Yet, as Pope Francis points out, when Christ sent out His apostles as missionaries, He gave them this instruction: “Teach them to observe all that I have commanded you” (Matthew 28:20). The Holy Father sees in this instruction the need for ongoing formation and maturation, what we traditionally call “catechesis” (GE 160), which is part of the larger process of evangelization.

For those of us familiar with CCD and School of Religion programs, we must admit that sometimes we think of catechesis as primarily intellectual formation—a “class” that one has to attend. Yet the Holy Father is clear that catechesis is not primarily doctrinal, but about growing in grace and virtue (GE 161), recognizing that it is always the Lord who initiates the process (GE 162).

Pope Francis acknowledges the normative role of Church teaching on catechesis (GE 163), but offers further reflections that are significant for our time. One point of emphasis is the heart of the Gospel, the kerygma, which is both Trinitarian and Christ-centered. Just because it comes “first” doesn’t mean it can be forgotten later (GE 164). Rather, all catechesis must continually circle back to the heart of the message, which means that God’s saving love must be stressed ahead of religious and moral obligations (GE 165).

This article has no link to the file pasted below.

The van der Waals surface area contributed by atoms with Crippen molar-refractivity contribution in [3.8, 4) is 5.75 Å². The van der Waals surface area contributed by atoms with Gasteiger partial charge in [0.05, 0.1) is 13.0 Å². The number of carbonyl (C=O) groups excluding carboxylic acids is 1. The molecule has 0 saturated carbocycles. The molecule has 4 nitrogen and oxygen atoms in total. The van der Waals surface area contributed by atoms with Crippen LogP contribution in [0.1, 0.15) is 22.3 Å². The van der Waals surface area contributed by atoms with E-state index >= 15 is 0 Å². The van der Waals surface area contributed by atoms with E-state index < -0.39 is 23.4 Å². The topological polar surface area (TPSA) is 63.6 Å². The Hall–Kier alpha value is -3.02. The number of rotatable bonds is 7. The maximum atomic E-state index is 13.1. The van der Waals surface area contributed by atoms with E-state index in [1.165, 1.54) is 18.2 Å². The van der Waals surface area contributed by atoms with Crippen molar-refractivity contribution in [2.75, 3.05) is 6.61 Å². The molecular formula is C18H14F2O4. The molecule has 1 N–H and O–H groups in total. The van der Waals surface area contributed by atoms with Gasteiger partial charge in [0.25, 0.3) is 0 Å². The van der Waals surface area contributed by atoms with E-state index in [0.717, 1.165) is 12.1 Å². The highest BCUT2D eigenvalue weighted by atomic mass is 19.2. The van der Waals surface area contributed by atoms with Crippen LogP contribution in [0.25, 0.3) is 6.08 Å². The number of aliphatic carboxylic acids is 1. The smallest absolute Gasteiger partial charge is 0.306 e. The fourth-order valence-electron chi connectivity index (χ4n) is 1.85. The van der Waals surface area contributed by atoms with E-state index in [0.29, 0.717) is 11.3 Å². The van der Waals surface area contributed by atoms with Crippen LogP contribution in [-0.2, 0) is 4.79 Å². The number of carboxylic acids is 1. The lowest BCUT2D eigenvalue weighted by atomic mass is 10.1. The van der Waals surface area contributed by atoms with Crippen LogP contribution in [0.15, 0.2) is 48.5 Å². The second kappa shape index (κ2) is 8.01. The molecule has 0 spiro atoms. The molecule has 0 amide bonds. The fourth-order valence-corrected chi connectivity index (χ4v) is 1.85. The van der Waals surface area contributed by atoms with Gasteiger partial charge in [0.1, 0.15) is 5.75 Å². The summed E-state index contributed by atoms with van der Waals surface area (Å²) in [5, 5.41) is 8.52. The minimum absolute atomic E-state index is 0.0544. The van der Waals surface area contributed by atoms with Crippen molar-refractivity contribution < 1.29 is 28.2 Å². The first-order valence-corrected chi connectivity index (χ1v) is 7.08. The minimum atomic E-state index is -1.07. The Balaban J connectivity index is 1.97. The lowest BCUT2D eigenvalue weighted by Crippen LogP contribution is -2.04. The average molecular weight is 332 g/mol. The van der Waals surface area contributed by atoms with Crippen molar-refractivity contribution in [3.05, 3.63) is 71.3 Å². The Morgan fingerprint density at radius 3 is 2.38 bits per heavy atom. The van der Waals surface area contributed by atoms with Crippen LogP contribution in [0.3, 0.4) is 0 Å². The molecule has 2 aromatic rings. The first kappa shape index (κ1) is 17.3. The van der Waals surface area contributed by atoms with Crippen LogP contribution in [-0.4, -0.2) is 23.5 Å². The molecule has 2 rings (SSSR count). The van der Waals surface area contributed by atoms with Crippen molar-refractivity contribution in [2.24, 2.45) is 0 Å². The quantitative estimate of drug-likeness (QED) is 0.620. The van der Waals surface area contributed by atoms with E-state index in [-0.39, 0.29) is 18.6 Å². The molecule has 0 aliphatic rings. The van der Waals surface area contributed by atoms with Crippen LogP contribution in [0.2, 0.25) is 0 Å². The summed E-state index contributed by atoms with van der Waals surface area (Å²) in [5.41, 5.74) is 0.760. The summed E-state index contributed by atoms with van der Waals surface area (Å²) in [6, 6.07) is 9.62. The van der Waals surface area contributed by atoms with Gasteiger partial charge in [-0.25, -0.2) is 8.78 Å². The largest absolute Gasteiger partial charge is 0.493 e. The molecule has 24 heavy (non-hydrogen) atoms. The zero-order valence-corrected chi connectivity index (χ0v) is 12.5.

Pope Francis emphasizes the role of mystagogic catechesis, which is catechesis that is liturgical and involves the entire community (EG 166). This is just one more way that the Pope is emphasizing the need for catechetical formation that affects the entire person (not just a “head trip”) and one’s environment or culture. Like Pope Benedict, Pope Francis emphasizes the role of beauty in catechesis, including new forms or modes of beauty that are meaningful to today’s seekers (cf. EG 167). Catechesis also has a moral component, and the Holy Father decidedly prefers a joyful, positive approach that presents the moral life as the quest for authentic wisdom, self-fulfillment, and enrichment (EG 168)